Rifleman's rule

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Figure 1: Illustration of the Shooting Scenario.

Rifleman's rule is a "rule of thumb" that allows a rifleman to accurately fire a rifle that has been calibrated for horizontal targets at uphill or downhill targets. The rule says that only the horizontal range should be considered when adjusting a sight or performing hold-over in order to account for bullet drop. Typically, the range of an elevated target is considered in terms of the slant range, incorporating both the horizontal distance and the elevation distance (possibly negative, i.e. downhill), as when a rangefinder is used to determine the distance to target. The slant range is not compatible with standard ballistics tables for estimating bullet drop.

The Rifleman's rule provides an estimate of the horizontal range for engaging a target at a known slant range (the uphill or downhill distance from the rifle). For a bullet to strike a target at a slant range of and an incline of , the rifle sight must be adjusted as if the shooter were aiming at a horizontal target at a range of . Figure 1 illustrates the shooting scenario. The rule holds for inclined and declined shooting (all angles measured with respect to horizontal). Very precise computer modeling and empirical evidence suggests that the rule does appear to work with reasonable accuracy in air and with both bullets and arrows.



There is a device that is mounted on the rifle called a sight. While there are many forms of rifle sight, they all permit the shooter to set the angle between the bore of the rifle and the line of sight (LOS) to the target. Figure 2 illustrates the relationship between the LOS and bore angle.

Figure 2: Illustration of a Rifle Showing Line of Sight and Bore Angle.

This relationship between the LOS to the target and the bore angle is determined through a process called "zeroing." The bore angle is set to ensure that a bullet on a parabolic trajectory will intersect the LOS to the target at a specific range. A properly adjusted rifle barrel and sight are said to be "zeroed." Figure 3 illustrates how the LOS, bullet trajectory, and range () are related.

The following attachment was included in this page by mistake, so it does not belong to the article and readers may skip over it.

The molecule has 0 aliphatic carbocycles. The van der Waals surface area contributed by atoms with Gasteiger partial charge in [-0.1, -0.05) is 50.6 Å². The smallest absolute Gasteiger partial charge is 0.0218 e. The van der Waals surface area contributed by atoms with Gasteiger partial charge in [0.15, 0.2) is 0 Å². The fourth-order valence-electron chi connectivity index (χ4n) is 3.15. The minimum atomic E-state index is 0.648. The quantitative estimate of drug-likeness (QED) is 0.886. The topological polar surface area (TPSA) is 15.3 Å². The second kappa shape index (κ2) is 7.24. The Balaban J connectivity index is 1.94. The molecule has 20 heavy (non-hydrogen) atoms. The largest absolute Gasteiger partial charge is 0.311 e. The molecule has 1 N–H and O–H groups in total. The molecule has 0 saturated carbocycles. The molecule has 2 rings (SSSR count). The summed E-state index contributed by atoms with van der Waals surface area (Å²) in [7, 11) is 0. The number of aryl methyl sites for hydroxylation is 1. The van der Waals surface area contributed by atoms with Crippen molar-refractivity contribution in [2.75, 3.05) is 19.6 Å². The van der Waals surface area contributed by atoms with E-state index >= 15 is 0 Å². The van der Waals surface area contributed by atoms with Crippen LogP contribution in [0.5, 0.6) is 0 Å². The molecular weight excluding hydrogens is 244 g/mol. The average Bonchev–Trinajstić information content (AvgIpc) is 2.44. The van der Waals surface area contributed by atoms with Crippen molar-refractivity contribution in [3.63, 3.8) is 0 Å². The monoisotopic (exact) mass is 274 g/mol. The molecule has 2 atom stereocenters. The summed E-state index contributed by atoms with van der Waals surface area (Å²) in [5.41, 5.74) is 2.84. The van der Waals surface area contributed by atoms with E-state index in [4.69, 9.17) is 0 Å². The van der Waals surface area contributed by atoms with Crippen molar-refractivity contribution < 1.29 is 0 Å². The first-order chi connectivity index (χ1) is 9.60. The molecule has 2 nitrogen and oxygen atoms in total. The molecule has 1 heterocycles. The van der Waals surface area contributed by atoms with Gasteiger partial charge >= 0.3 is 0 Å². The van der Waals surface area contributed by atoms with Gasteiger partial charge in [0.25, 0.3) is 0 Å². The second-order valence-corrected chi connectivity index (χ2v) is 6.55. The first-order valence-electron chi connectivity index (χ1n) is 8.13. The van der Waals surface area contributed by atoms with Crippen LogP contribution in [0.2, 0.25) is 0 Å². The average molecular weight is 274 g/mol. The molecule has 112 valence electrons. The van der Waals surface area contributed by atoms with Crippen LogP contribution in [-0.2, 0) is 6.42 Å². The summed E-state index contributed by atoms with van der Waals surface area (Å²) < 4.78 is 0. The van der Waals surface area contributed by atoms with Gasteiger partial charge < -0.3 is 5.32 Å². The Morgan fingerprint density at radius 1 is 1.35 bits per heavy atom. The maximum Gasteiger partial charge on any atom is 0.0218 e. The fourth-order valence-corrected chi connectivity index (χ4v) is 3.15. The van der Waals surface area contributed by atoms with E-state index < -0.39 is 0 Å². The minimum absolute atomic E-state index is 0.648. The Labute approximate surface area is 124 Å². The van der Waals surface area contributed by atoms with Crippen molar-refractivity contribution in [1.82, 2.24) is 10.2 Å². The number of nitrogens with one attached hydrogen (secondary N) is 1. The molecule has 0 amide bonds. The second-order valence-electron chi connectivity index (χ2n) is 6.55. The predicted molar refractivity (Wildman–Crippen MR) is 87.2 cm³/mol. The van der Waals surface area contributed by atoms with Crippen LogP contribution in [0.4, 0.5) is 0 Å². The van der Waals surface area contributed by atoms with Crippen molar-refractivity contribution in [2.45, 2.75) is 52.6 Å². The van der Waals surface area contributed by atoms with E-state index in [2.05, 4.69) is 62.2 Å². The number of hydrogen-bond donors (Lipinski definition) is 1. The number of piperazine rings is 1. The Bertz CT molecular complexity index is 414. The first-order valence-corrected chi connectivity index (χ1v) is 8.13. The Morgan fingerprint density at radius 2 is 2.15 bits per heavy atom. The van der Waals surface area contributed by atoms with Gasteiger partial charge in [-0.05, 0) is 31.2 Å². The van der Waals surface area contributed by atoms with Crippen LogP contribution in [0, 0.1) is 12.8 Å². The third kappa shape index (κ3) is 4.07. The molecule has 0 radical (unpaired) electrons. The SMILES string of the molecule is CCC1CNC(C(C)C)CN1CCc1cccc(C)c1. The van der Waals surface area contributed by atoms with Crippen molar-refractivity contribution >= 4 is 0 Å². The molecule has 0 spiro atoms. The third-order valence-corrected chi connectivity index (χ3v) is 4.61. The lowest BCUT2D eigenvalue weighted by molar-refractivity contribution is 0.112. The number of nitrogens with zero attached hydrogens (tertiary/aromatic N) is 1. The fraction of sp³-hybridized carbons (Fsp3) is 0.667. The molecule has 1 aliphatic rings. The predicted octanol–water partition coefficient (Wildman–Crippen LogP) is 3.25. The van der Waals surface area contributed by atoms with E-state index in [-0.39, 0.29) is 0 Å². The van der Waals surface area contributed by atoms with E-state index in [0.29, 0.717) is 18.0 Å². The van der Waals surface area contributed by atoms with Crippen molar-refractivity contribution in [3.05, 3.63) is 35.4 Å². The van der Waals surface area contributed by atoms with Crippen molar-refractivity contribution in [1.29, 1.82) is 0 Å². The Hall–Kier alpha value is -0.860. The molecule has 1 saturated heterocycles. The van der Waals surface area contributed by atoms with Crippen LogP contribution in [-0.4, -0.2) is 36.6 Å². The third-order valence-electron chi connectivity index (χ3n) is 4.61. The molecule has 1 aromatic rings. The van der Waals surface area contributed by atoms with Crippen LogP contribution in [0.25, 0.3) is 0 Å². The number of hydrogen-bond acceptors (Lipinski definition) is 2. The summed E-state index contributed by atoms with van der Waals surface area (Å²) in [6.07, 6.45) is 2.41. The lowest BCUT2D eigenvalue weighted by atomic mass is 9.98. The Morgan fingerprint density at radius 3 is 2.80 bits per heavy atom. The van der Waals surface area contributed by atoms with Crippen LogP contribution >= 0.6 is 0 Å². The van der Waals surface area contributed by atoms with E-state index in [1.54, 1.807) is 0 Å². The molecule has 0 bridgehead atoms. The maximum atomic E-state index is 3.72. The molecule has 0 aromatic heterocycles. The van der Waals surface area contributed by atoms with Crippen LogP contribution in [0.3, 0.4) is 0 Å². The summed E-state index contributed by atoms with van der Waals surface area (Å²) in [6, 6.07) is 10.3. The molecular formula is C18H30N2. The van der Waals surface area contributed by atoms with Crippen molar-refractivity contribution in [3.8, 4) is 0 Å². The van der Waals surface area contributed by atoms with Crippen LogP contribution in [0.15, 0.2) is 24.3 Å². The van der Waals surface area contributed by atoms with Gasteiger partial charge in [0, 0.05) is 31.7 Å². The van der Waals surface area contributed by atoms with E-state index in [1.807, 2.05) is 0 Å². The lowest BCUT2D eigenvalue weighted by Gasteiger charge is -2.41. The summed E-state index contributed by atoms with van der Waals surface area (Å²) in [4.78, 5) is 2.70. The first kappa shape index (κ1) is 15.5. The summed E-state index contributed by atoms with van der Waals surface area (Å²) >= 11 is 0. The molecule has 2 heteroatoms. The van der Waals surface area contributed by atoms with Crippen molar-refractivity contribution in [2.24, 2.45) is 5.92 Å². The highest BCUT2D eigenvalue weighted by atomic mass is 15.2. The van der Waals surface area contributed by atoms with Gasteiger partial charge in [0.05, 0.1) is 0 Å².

Figure 3: Illustration of a Rifle Showing the LOS and Bore Angle.


In general, the shooter will have a table of bullet heights with respect to the LOS versus horizontal distance. Historically, this table has been referred to as a "drop table." The drop table can be generated empirically using data taken by the shooter at a rifle range; calculated using a ballistic simulator; or is provided by the rifle/cartridge manufacturer. The drop values are measured or calculated assuming the rifle has been zeroed at a specific range. The bullet will have a drop value of zero at the zero range. Table 1 gives a typical example of a drop table for a rifle zeroed at 100 meters.

Table 1: Example Bullet Drop Table

Range (meters) 0 100 200 300 400 500
Bullet Height (cm) -1.50 0.0 -2.9 -11.0 -25.2 -46.4

If the shooter is engaging a target on an incline and has a properly zeroed rifle, the shooter goes through the following procedure:

  1. Determine the slant range to the target (measurement can be performed using various forms of range finders, e.g. laser rangefinder)
  2. Determine the elevation angle of the target (measurement can be made using various devices, e.g. sight attached unit)
  3. Apply the "rifleman's rule" to determine the equivalent horizontal range ()
  4. Use the bullet drop table to determine the bullet drop over that equivalent horizontal range (interpolation is likely to be required)
  5. Compute the bore angle correction that is to be applied to the sight. The correction is computed using the equation (in radians).
  6. Adjust the bore angle by the angle correction.


Assume a rifle is being fired that shoots with the bullet drop table given in Table 1. This means that the rifle sight setting for any range from 0 to 500 meters is available. The sight adjustment procedure can be followed step-by-step.

1. Determine the slant range to the target.

Assume that a range finder is available that determines that the target is exactly 300 meters distance.

2. Determine the elevation angle of the target.

Assume that an angle measurement tool is used that measures the target to be at an angle of with respect to horizontal.

3. Apply the rifleman's rule to determine the equivalent horizontal range.

4. Use the bullet drop table to determine the bullet drop over that equivalent horizontal range.

Linear interpolation can be used to estimate the bullet drop as follows:

5. Compute the bore angle correction that is to be applied to the sight.

6. Adjust the bore angle by the angle correction.